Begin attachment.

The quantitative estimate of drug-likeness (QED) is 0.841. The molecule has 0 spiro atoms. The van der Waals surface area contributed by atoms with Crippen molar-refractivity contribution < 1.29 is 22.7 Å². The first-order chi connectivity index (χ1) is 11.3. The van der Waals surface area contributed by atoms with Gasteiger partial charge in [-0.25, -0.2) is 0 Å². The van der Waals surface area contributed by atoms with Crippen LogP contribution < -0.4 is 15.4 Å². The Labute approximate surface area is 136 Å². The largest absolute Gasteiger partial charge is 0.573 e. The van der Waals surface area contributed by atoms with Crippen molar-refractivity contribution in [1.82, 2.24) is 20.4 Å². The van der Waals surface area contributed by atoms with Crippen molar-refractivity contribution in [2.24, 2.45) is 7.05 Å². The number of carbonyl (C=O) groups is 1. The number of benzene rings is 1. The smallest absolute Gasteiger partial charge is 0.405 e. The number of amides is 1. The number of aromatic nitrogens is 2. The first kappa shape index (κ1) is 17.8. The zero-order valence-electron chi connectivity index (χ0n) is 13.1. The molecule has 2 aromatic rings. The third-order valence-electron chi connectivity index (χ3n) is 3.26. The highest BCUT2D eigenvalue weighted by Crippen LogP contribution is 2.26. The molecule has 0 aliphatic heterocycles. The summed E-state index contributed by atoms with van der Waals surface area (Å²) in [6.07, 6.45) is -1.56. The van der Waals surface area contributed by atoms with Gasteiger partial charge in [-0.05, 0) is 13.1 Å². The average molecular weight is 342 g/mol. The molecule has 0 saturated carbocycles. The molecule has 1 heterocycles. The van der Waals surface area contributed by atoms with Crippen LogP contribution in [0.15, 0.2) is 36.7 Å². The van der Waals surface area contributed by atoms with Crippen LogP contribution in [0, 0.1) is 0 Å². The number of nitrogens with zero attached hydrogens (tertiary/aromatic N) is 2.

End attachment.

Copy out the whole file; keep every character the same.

The quantitative estimate of drug-likeness (QED) is 0.841. The molecule has 0 spiro atoms. The van der Waals surface area contributed by atoms with Crippen molar-refractivity contribution < 1.29 is 22.7 Å². The first-order chi connectivity index (χ1) is 11.3. The van der Waals surface area contributed by atoms with Gasteiger partial charge in [-0.25, -0.2) is 0 Å². The van der Waals surface area contributed by atoms with Crippen LogP contribution < -0.4 is 15.4 Å². The Labute approximate surface area is 136 Å². The largest absolute Gasteiger partial charge is 0.573 e. The van der Waals surface area contributed by atoms with Crippen molar-refractivity contribution in [1.82, 2.24) is 20.4 Å². The van der Waals surface area contributed by atoms with Crippen molar-refractivity contribution in [2.24, 2.45) is 7.05 Å². The number of carbonyl (C=O) groups is 1. The number of benzene rings is 1. The smallest absolute Gasteiger partial charge is 0.405 e. The number of amides is 1. The number of aromatic nitrogens is 2. The first kappa shape index (κ1) is 17.8. The zero-order valence-electron chi connectivity index (χ0n) is 13.1. The molecule has 2 aromatic rings. The third-order valence-electron chi connectivity index (χ3n) is 3.26. The highest BCUT2D eigenvalue weighted by Crippen LogP contribution is 2.26. The molecule has 0 aliphatic heterocycles. The summed E-state index contributed by atoms with van der Waals surface area (Å²) in [6.07, 6.45) is -1.56. The van der Waals surface area contributed by atoms with Gasteiger partial charge in [-0.05, 0) is 13.1 Å². The average molecular weight is 342 g/mol. The molecule has 0 saturated carbocycles. The molecule has 1 heterocycles. The van der Waals surface area contributed by atoms with Crippen LogP contribution in [0.15, 0.2) is 36.7 Å². The van der Waals surface area contributed by atoms with Crippen LogP contribution in [0, 0.1) is 0 Å². The number of nitrogens with zero attached hydrogens (tertiary/aromatic N) is 2.